Original Research

Guidelines for support to mothers of sexually abused children in North-West province

Gaboipolelwe M. Masilo, Mashudu Davhana-Maselesele
Curationis | Vol 40, No 1 | a1689 | DOI: https://doi.org/10.4102/curationis.v40i1.1689 | © 2017 Gaboipolelwe M. Masilo, Mashudu Davhana-Maselesele | This work is licensed under CC Attribution 4.0
Submitted: 13 March 2016 | Published: 25 July 2017

About the author(s)

Gaboipolelwe M. Masilo, Department of Nursing Science, North-West University, South Africa
Mashudu Davhana-Maselesele, Department of Nursing Science, North-West University, South Africa

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Background: South Africa is reported to have the highest rate of sexual assault in the world with over 40% of cases occurring among children. Children who are sexually abused have support programmes and policies to assist them in coping, but there are no support programmes for mothers or caretakers. Caretakers need support for themselves and assisting them will incrementally benefit children under their care. Often mothers of these children experience shock, anger, disbelief and suffer secondary trauma such as depression and post-traumatic stress disorder (PTSD) following their children’s sexual abuse disclosure and yet there are no guidelines for support to these mothers within North-West province (NWP)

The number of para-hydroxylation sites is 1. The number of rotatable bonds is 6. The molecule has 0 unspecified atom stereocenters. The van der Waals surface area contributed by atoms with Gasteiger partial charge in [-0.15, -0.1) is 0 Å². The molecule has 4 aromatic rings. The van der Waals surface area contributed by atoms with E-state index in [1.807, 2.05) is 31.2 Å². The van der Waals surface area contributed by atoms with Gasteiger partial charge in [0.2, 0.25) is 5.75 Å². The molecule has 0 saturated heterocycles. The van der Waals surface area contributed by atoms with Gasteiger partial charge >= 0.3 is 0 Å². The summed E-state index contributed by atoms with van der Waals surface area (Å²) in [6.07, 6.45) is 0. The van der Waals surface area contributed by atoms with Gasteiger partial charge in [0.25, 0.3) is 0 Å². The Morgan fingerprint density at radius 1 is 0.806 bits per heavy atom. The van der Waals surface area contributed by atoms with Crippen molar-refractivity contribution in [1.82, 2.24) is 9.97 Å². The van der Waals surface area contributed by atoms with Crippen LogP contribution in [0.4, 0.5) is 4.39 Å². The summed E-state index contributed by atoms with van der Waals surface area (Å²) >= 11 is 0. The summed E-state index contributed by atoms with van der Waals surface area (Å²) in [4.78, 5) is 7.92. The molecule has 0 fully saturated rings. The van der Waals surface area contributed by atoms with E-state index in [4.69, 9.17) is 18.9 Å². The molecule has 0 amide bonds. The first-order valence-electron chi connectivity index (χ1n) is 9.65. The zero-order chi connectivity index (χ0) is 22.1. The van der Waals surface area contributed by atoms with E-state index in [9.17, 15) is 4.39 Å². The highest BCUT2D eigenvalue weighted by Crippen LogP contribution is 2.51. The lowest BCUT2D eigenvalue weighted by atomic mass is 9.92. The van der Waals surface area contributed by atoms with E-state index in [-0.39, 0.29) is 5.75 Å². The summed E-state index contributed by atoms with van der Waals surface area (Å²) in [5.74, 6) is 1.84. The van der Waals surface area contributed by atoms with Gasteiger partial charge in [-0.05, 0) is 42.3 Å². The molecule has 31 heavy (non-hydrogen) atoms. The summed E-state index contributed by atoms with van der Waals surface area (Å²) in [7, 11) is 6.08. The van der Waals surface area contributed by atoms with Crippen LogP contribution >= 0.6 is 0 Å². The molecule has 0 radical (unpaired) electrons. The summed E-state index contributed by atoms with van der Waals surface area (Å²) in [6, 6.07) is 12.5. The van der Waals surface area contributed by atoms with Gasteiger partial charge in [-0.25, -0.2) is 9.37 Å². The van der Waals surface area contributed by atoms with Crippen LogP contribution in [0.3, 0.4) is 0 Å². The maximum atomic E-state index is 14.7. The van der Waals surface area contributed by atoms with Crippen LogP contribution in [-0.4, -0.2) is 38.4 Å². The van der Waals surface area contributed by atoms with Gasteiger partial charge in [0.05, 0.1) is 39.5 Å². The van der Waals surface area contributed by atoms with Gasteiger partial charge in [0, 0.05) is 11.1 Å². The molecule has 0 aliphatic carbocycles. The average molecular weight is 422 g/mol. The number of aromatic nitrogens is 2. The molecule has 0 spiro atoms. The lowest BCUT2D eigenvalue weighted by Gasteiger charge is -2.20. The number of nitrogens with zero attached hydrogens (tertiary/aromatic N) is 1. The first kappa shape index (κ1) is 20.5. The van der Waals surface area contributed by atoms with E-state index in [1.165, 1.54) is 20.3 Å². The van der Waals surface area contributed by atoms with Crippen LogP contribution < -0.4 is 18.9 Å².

Objectives: The study seeks to develop guidelines for support to mothers of sexually abused children in NWP.
Methods: Concurrent convergence triangulation mixed method design was employed in this study. The population consisted of mothers of sexually abused children (SAC) (n = 17 participants for the qualitative component and n = 180 participants for the quantitative component). A sample of mothers of SAC was purposely selected.
Results: The participants indicated significant levels of depression because of lack of support by stakeholders. Guidelines for support to assist mothers cope with their secondary trauma were developed based on the literature review, study findings as well as an ecological model of the impact of sexual assault on women’s mental health. The results also showed extreme PTSD (47.8%), little support (38.8%), not coping (76.1%) and depression (36.1%).
Conclusion: The stakeholders should consider a positive approach to support mothers whose children are sexually abused.


Child Sexual Abuse; Guidelines; Support; Experience; Disclosure


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